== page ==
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Media Information
Pune Witnesses Return of Commercial Real Estate

Published & Updated as on - 2010-02-16


A recent research conducted by consulting firms in the realty sector have shown that the return of the IT sector and IT-enabled services and an overall positive perception about economic recovery has had a benign impact on the city commercial real estate sector, including the retail space.

The survey adds that that in spite of the lift in demand for office and other c ommercial spaces, the lease rentals have remained stable, helping occupiers plan their acquisition better. According to Jones Lang Le Salle Meghraj, leasing activity in the entire Asia-Pacific has gained momentum since the last quarter, as larger emerging markets such as India, China and Brazil are expected to recover from the downturn faster than the rest of the world.

The comeback is, predictably, led by India’s IT sector, with many leading firms such as TCS wanting to hire people in large numbers. Talking to TOI, Mohammed Aslam, head of Jones Lang Le Salle Meghraj in Pune, said, IT/ITeS sector has been a major occupier of office space in Pune.

Over 80 per cent of office space absorption has been by IT, BPO and other knowledge-driven industries. About 10 million square foot of commercial office space supply are under various stages of conception and construction, and are likely to be delivered over the next two years.

According to Cushman & Wakefield’s Pune Market Report for the last quarter 2009, the city is witnessing a marginal rise in absorption of commercial office space. The slower absorption in the earlier quarters has however resulted in increased availability and pressure on lease rentals, the report said.

“With renewed interest from prospective tenants, rental values are expected to stabilise across most micro markets in the short-term,” the report said, adding that rentals will remain weak in the central business districts due to reduced demand and high vacancy levels.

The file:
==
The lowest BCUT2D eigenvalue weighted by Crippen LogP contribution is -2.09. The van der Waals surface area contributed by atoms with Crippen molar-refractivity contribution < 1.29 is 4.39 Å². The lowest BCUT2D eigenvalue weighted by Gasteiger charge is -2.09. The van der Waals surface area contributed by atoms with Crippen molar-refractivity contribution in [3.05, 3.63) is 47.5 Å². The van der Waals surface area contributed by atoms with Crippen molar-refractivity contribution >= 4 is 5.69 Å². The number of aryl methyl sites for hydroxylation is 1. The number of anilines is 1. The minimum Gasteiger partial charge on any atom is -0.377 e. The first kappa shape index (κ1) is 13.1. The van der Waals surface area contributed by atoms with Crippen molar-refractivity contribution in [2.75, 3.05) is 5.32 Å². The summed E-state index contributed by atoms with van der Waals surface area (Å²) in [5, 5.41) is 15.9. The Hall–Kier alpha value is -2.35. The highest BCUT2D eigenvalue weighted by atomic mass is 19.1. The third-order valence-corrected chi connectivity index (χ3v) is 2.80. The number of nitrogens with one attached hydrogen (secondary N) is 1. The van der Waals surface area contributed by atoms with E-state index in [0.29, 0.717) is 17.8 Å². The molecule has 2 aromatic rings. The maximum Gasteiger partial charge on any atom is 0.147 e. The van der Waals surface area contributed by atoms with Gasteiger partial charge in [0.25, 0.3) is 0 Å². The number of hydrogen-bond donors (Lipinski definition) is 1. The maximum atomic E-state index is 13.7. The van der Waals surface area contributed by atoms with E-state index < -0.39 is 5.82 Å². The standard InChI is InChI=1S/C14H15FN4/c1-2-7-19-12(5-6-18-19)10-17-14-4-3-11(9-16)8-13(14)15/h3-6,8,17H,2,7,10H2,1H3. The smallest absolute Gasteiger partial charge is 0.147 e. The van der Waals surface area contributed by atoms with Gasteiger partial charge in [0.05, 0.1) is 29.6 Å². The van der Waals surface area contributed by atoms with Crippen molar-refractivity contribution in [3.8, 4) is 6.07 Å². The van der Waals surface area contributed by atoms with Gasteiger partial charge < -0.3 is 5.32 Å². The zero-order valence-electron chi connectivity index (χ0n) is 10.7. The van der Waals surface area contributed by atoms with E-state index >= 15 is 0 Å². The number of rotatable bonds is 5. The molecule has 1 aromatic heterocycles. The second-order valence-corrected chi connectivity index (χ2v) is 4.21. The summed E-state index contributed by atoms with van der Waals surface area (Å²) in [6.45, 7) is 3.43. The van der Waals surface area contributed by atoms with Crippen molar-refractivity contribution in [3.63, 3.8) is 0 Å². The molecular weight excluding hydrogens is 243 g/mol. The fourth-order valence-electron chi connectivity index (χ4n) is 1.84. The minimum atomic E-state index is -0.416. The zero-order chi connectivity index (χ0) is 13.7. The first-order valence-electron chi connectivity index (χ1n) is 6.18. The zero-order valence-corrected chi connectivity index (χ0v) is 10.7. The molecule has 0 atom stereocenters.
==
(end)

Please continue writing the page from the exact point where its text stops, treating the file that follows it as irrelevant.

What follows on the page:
Satish Magar, president of Confederation of Real Estate Developers Associations of India Credai, Pune, said, “As IT and ITeS players have regained confidence and hit the hiring trail again, the demand for office space has gone up. We, however, don’t expect this to mean that the rentals will rise. There is enough supply and choice available across the city and peripheral locations.”

Developers have learnt their lessons from last year downturn and are bringing in additional stock very cautiously, Magar said, indicating that the lease rentals won reduce sharply due to oversupply either. The cascading effect of resumption of activity for office spaces has boosted the mood in the retail space as well.

In Pune, retail transactions have picked up noticeably following a marked upsurge in shopper sentiments and a generalised correction in retail real estate rentals, Aslam said. He added that properties are more viable for retailers, and the current scenario is now considered far more amenable to their bottom-lines than it was before.

“Moreover, an increasing number of retail landlords in Pune malls and high street locations have opened up to the minimum guarantee and revenue sharing models. The general stance now is that if a retailer is making money, landlords are willing to offer reductions on rentals if the retailer is willing to sharing his topline.”

Though value retail rules the roost in a budget-conscious city like Pune, there is a surprisingly fast revival in terms of premium brands, and transactions for retail spaces in advantageous locations in malls and high streets are picking up, he added.

Financial rating firm Fitch Ratings has also said that it expects greater stability in the ratings of Indian retailers in 2010, given improving economic and consumer sentiment, a scale-back in expansion, and improving margins. Fitch noted that sales across all formats have started to improve, stating that “Value retailers” have led the recovery trend, followed by department stores.

Fitch notes that the recovery appears sharper for department stores, although this is partly because department stores faced a sharper decline during the downturn. Fitch expects that both “value” and “lifestyle” retailers will continue to report better performance in 2010.

Source : ATP 01/02/2010

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